M. M. ALAM
KARACHI: Main Art Gallery of the French Cultural Centre (Alliance Française) was the venue where British performing artist Amy Elizabeth Kingsmill presented a unique spectacle Fairytale!
During the two-week-long (1st Karachi) Biennale she is attempting to paint the white roses red (emblematically the way roses are colored in Alice in Wonderland).
Talking to NewsPakistan.tv (Official Partner BBCNEWS) Amy Kingsmill held: “Fairytale is inspired by how at times – in relationships – we create our own mythologies around people. And we can often sacrifice a lot to (make those realities or) to sustain them”.
Commenting on her performance she said that white roses could signify purity: “Red roses often signify romance, over the next few days these roses will be turning red”.
As to why she had put blood on her face she said: “For me the significance of using my blood on my face was because sometimes after those relationships where you have sacrificed a lot you are stained with that for some time”.
Telling that she had been performing in London for sometime now, she told: “I do travel internationally and this is my first performance here in Pakistan.
“I studied in London and I been making similar performances for past six year or so using my body. It’s my pleasure to be here and bring them to Pakistan”.
Arts Council plans 10th Urdu Conference keeping country’s 70th anniversary in mind: Shah
KARACHI: Ahmed Shah, President Arts Council of Pakistan while informing that the 10th Urdu Conference would be held from 21st till 25th of December, has pointed out that the moot was planned keeping the 70th anniversary of Pakistan.
While talking to Newspakistan.tv here today at the Arts Council Ahmed Shah said that aim would be to ponder over various facets of visual and performing arts, culture and literature to figure out how it had transformed during the seventy years.
Fiction, poetry, criticism, music, theater, dance and women’s issues are expected to be discussed profoundly by the participants, including scholars from India, during the five days of the moot.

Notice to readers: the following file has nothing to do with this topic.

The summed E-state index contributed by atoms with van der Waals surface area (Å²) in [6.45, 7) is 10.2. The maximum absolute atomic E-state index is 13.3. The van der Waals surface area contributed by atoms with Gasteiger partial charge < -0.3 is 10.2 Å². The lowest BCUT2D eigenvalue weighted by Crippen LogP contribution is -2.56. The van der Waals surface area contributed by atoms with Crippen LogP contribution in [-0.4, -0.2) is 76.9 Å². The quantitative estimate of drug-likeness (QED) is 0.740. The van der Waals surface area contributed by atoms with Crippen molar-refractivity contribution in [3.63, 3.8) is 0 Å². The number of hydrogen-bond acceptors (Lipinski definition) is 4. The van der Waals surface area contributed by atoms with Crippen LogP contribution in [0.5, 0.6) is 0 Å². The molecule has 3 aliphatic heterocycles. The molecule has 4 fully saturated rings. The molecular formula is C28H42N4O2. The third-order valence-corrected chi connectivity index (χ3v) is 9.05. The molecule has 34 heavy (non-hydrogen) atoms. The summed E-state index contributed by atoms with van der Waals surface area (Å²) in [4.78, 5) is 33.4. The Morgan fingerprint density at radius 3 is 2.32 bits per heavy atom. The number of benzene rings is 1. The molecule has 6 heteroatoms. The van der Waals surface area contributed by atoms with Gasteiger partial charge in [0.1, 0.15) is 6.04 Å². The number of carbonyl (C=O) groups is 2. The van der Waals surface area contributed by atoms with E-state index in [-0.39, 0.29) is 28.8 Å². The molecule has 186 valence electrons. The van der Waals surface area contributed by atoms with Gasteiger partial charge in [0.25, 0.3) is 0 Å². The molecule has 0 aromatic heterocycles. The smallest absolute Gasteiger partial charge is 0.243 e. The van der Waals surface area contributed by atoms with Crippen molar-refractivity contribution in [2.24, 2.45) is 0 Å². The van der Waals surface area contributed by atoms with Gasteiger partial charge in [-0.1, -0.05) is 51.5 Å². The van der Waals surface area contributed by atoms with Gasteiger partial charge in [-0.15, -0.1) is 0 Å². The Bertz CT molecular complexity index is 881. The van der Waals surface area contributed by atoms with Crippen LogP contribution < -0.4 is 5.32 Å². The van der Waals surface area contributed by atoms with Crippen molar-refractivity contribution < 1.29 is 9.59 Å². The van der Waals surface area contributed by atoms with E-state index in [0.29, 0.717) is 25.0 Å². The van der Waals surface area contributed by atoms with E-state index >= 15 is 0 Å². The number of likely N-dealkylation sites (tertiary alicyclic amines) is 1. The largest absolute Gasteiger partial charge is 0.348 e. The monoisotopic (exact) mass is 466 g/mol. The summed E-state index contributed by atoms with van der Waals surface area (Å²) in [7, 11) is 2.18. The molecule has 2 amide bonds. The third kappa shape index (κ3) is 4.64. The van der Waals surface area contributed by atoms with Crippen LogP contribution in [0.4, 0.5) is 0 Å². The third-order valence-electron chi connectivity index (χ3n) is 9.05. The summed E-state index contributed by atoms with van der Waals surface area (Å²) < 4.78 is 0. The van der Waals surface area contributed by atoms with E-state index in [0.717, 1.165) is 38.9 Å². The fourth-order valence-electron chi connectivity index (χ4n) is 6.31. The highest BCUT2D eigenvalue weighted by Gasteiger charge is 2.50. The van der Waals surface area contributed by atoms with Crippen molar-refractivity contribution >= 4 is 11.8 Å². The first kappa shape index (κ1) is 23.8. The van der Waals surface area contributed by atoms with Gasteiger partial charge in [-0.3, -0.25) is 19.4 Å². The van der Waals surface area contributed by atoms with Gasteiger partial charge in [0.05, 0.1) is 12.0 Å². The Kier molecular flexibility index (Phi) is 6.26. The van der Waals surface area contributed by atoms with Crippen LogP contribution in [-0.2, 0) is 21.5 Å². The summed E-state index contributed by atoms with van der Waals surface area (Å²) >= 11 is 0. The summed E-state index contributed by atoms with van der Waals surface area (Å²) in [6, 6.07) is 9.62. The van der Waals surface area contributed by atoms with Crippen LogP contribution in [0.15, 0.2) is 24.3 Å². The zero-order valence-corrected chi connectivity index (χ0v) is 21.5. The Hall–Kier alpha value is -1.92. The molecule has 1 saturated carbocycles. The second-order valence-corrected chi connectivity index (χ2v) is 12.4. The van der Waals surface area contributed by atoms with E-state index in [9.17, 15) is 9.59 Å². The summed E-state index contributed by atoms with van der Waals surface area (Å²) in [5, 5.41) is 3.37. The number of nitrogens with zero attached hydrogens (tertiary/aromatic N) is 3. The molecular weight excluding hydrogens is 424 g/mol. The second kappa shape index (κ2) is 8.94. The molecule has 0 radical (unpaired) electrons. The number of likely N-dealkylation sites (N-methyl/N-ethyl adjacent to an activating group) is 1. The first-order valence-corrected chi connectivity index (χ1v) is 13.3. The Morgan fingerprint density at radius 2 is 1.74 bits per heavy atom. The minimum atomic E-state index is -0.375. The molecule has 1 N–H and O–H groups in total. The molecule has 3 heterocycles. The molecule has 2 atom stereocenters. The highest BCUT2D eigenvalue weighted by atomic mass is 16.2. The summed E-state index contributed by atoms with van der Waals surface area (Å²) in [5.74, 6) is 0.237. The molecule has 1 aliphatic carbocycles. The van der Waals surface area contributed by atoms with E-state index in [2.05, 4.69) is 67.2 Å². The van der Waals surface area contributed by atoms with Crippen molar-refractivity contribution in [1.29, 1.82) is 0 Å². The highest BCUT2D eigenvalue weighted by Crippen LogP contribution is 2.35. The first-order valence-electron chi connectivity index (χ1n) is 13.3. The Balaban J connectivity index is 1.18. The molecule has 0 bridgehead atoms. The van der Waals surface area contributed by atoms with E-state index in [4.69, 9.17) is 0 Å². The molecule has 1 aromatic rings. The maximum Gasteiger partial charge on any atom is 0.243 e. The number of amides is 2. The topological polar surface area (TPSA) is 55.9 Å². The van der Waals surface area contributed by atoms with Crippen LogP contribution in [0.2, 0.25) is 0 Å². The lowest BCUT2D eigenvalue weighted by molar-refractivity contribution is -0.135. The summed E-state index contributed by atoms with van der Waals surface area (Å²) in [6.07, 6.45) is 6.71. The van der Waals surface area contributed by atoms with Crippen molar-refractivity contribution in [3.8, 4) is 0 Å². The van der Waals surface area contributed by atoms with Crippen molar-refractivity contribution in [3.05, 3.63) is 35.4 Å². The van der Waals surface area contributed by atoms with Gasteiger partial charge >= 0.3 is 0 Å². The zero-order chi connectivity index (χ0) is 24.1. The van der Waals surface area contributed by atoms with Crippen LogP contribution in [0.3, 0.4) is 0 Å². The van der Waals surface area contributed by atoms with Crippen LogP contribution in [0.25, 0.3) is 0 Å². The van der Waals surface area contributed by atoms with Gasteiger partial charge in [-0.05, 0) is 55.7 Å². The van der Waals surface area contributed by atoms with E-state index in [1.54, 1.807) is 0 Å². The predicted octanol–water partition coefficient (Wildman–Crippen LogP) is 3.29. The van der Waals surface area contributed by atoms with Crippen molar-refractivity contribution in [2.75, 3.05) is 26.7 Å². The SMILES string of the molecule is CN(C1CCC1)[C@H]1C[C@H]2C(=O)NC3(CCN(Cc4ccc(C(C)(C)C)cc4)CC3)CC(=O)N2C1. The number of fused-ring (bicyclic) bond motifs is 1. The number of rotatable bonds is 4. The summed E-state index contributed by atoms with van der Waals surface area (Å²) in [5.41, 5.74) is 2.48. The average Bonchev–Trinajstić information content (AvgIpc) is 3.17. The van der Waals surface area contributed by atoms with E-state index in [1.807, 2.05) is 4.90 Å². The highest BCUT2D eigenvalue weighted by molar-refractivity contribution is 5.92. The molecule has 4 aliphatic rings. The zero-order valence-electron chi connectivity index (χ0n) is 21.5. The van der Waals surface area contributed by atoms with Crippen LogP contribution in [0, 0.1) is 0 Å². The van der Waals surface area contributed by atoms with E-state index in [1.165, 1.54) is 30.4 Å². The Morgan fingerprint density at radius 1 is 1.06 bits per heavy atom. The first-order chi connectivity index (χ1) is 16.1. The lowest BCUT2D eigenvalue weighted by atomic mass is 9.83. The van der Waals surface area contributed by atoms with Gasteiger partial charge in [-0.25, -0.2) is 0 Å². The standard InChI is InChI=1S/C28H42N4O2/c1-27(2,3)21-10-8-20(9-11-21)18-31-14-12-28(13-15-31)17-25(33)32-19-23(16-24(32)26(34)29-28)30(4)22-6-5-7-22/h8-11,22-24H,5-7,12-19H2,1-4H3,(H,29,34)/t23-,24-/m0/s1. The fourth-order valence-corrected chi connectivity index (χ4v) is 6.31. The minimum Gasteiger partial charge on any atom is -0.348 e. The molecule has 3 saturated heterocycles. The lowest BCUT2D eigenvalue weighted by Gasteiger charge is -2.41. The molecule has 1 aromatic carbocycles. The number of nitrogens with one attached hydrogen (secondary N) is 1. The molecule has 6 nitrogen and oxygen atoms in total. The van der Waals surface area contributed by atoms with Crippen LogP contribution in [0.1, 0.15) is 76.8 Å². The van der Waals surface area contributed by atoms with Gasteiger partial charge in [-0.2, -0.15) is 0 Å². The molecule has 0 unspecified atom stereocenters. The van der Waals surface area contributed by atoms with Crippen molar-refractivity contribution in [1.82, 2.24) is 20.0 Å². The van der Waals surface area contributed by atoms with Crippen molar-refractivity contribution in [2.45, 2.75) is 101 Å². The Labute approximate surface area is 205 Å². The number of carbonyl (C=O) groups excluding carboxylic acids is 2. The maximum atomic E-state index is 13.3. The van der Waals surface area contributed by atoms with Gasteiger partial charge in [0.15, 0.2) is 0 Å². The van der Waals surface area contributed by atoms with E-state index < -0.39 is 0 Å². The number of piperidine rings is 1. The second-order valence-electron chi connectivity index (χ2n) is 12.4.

OUP publishes English Translation of Jamal Abro’s 16 short stories!
KARACHI: 124-page volume titled Pirani & Other Short Stories is the latest OUP publication featuring English translation of the work of one of the best Sindhi writers Jamal(uddin) Abro.
Originally written in Sindhi this collection of classic short stories endeavors to portray the rural life of Sindh and its people.
One of the aspects that grabs readers’ attention is the profound depiction of Sindh’s social order.
It is pertinent to mention here though Abro has written a handful of stories (featuring the society’s common cases) those had great impact on the contemporary Sindhi short story.
In order to enable reader get hang of the setting, background information has also been provided in the introduction. Moreover, translator has strictly remained faithful to the original Sindhi style.
Take a back seat social media, Karachi Int’l. Book Fair is here!
REPORT: AMMAR AHMED KHAN
KARACHI: The 5-day-long Karachi International Book Fair here at Expo-Centre that ends today, has once again successfully maintained its reputation of pulling the social media addicts away from screens (13th time in as many years).
Emboldened by Karachiites’ overwhelming response in previous years, the Pakistan Publishers and Booksellers Association has once again endeavored to organize the Kutub Mela this year.